Elena Poniatowska is not a disinterested vehicle for the transmission of these authentic voices. The choice of speakers and the absence of testimony from government officials reflect a decidedly anti-government point of view. There is no attempt to be representative of all sectors of Mexican society. This is a change from Massacre in Mexico, Poniatowska's book about the 1968 student massacre, in which Poniatowska chose to balance the voices of students with those of newspaper reporters, police officers, and government officials. Explanations and excuses are offered and represented in the account.
There are no excuses nor explanations offered for the failure of the government in Nothing, Nobody. Though geology can be blamed for the quake, only the government is to blame for the loss of life. This is the message Poniatowska presents. Only the government can be blamed for treating the people of Mexico, especially the poor of Mexico City, as if they are nothing, nobody. Only the government can be blamed for corruption, for failing to enforce adequate building codes, for failing to listen to and act upon reports of poor construction, for not planning for such an expected natural disaster, for not responding when it occurred, for telling the world no help was needed, and on and on and on. Only the government, according to Poniatowska, is responsible for the fact that, both before as well as after the quake, the poor of Mexico City are trapped alive with no machinery to save them.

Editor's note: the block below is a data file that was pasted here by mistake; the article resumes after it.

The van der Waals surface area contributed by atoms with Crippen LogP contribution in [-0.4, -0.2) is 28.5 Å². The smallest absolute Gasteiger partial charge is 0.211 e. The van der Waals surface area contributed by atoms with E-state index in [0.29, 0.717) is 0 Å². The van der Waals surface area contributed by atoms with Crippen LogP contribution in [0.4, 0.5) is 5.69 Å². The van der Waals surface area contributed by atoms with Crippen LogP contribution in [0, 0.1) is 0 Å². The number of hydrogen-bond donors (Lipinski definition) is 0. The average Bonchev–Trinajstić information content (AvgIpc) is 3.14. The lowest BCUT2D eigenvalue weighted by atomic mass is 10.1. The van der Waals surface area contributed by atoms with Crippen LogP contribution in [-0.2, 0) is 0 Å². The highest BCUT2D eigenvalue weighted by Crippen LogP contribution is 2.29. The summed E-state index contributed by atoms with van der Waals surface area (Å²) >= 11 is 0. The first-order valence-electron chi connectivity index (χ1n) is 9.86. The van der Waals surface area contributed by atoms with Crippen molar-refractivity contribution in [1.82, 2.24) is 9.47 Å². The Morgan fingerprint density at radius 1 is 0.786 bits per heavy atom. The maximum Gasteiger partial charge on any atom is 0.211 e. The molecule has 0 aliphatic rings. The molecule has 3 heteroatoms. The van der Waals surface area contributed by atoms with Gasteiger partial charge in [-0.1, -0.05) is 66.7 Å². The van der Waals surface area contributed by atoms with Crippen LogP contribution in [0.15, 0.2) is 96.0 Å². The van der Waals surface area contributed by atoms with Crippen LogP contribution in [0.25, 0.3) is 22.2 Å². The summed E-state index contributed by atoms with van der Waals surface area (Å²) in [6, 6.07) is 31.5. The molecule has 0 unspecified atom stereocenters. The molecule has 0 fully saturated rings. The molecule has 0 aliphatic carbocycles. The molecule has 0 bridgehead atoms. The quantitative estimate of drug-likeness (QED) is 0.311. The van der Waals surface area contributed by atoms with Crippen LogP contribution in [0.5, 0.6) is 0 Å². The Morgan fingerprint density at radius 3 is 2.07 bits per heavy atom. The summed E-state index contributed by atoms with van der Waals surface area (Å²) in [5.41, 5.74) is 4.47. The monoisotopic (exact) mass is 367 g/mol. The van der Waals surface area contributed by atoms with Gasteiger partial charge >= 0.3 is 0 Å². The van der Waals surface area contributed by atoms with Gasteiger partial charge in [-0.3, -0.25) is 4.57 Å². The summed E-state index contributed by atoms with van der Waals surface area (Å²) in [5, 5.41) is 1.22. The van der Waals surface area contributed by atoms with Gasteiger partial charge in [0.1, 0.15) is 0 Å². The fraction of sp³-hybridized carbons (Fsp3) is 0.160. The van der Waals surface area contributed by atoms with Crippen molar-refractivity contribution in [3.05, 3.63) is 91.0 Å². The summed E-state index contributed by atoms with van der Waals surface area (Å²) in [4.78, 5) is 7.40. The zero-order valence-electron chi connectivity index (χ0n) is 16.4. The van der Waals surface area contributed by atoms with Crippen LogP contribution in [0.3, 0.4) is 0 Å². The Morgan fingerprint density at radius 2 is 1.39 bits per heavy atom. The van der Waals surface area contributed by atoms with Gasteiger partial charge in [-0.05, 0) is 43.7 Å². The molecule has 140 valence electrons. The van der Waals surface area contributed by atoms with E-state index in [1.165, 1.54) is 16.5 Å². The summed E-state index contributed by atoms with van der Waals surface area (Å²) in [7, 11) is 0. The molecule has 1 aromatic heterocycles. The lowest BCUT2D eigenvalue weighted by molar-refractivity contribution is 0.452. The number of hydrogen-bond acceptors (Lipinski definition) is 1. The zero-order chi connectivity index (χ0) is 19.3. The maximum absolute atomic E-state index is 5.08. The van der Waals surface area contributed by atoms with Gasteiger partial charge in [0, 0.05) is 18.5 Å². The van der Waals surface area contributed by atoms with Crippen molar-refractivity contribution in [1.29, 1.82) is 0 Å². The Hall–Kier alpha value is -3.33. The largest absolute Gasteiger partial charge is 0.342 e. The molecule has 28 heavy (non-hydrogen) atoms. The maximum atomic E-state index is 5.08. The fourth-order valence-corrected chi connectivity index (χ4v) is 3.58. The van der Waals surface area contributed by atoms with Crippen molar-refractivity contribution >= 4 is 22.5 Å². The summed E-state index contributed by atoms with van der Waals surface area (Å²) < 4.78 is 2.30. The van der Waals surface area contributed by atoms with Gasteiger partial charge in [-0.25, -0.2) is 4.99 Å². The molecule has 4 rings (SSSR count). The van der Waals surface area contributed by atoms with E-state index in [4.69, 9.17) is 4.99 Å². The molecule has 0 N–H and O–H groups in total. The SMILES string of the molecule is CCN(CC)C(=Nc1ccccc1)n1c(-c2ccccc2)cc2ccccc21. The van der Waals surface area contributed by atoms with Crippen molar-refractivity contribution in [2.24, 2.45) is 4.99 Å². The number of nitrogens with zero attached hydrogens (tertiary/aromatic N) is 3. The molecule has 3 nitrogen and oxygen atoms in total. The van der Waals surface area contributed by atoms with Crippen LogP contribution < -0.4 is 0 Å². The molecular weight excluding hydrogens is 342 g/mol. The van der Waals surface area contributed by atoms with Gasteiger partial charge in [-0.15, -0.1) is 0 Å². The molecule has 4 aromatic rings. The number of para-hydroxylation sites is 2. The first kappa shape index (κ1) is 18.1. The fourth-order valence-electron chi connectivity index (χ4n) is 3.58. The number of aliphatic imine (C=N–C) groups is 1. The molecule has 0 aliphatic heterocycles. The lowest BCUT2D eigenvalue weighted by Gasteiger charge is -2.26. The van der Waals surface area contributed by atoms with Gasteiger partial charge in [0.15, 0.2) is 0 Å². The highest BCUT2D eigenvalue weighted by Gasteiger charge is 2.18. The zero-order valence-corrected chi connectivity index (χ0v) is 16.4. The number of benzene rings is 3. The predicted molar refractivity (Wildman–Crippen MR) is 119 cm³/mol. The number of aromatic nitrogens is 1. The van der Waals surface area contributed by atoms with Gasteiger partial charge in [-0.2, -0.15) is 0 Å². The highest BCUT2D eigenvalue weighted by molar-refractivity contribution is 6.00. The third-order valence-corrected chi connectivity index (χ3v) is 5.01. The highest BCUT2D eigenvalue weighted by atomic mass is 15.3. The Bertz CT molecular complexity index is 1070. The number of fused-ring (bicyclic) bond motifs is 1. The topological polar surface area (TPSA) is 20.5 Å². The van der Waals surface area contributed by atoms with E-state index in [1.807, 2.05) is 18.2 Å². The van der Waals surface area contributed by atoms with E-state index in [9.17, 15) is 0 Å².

In marked contrast to her treatment of the government response, Poniatowska celebrates the response of the people of Mexico. The people of Mexico were not powerless, "no organization that I know of to date did more than the people themselves" (46). The failure of the government to help was no surprise to the people of Mexico -- there was no disaster plan, outside help was at first rejected because of pride and fear of foreign intervention, there was no coordination of volunteer efforts, and "the government went so far as to prevent citizen action" (75). Nevertheless, the voices of the Mexico City earthquake tell us that, without second thoughts, the people helped each other. There was unity of effort, "there was practically no one who didn't do something" (61).
The people of Mexico are the heroes of Poniatowska's book, especially the poor of Mexico City, not just because of their response to the earthquake, but because of their heroic daily struggle to survive. Though the earthquake raised consciousness about their social problems, "Mexico's social problems go way beyond the earthquake" (85). The question the reader is left with is, will the people of Mexico continue to act heroically, keeping their faith in themselves and their ability to survive against great odds, or will they be like the mother, "who lost faith and suffocated her daughter three days before she was rescued alive" (310).
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Joyce E. Naylon. Review of Poniatowska, Elena; Schmidt, Aurora Camacho de; Schmidt, Arthur, Nothing, Nobody (Voices Of Latin American Life).